I was beyond excited that A Wrinkle in Time was made into a movie. I haven’t seen it yet. Probably won’t in the theaters. We just don’t get to the pictures anymore. I read the book and pretty much everything else Madeleine L’Engle wrote for young adults when I was one. When the movie came out, I found the audiobook read by Hope Davis. As I listened, fifteen minutes at a time (distance from home to work to home again), I found my adult mind enjoyed it just as much. After I finished A Wrinkle in Time, I searched for A Wind in the Door, which I am listening to right now. (The second book in the Time Quintet is read by Jennifer Ehle – she is very good. She does all the voices in a way that is not distracting.)*
At first, I was not nearly as compelled as I was by the first book. All that mitochondria talk – so much science – but then I remembered the afterward of the audiobook read by L’Engle’s granddaughter, Charlotte Jones Voikles. (The others in this recording are Ava Duverny and Madeleine L’Engle herself, which is awesome.) Voikles remarked that L’Engle read physics and other science books and found inspiration. She knit science and religion together. And here I am being carried along into the mitocondria of Charles Wallace by a cherubim named Proginoskes. Charles Wallace is very sick, possibly dying, because his ferandolae (fictional) are under attack. It’s all connected to the bigger, universe problems that continue from the first book. There are worlds that are dark, or shadowed like Earth, and evil has invaded. There are Ecthroi. There is a need for love, a sense of communion with others, and as a human being to be known, truly known, to be named, by others.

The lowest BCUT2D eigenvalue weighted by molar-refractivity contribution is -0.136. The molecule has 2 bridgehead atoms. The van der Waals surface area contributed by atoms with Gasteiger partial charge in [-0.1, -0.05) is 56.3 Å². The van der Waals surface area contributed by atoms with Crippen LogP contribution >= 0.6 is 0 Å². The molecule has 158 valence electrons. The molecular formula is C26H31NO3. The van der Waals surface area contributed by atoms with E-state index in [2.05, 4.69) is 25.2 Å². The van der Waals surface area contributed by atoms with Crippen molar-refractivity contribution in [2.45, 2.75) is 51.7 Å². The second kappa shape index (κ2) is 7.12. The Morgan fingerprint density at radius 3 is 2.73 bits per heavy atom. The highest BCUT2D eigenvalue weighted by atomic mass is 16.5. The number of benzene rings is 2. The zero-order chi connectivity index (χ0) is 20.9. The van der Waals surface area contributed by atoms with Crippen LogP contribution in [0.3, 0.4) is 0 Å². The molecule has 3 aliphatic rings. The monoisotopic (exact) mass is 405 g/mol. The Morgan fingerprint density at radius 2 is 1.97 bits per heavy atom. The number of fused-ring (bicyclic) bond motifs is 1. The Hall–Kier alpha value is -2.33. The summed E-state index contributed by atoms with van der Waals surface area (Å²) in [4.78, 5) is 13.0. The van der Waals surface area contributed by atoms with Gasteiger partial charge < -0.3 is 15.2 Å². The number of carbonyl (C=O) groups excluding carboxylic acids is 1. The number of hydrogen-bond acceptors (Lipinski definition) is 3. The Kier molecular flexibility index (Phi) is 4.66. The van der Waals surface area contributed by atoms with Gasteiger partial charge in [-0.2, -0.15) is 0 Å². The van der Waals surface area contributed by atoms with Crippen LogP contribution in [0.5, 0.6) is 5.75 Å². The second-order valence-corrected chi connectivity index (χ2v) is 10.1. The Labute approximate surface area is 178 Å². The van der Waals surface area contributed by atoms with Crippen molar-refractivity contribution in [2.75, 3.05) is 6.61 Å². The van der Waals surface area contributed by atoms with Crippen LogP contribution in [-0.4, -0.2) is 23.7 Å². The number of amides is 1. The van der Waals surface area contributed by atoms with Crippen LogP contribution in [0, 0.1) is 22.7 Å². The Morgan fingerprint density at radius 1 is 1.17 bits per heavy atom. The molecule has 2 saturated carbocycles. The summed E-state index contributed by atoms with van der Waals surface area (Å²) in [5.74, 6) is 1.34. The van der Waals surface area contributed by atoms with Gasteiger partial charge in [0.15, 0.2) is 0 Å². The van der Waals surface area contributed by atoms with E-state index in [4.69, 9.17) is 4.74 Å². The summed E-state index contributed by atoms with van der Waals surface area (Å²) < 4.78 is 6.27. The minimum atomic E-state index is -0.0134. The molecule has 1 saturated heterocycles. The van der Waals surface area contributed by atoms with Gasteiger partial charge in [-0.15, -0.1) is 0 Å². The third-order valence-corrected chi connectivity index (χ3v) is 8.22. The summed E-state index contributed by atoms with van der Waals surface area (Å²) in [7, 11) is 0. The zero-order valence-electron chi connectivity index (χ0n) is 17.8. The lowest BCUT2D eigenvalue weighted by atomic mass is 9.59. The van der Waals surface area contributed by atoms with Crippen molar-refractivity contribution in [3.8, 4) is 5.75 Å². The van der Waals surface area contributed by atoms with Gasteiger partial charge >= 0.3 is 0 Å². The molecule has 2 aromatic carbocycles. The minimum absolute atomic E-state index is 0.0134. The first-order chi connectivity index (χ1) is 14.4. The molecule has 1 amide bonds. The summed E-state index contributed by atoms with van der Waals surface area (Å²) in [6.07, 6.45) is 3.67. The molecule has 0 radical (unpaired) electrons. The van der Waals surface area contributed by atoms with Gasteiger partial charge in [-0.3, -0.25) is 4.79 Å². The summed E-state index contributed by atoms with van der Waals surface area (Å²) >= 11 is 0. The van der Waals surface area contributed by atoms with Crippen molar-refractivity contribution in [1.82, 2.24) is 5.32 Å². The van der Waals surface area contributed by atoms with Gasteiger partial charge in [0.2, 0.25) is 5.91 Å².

As I listen to this story, I am eager for Meg, Calvin, Progo, and Mr. Jenkins (that awful principal) to succeed at their challenges to save Charles Wallace, to save everything and everyone. I also think about how much this message needs to be read, heard, digested, by so many. And I am not just talking about those people we might label as obviously evil, but those of us safe in our convictions that we are good. That we are right. We get the very uncomfortable message to love those we might think are unloveable. Of course this is the message we get from childhood, right? Love your enemies. Love your neighbor. If we did learn it when we were young, we seem to miss the mark when we get older, don’t we?
Who do I know? Who do I name? Who do I love? I have my list; it isn’t very long. It should be longer.
* I am using my public library’s subscription to Overdrive to listen to audiobooks. That and Hoopla. Don’t get me wrong, I am sure Audible is lovely. I also like the public library.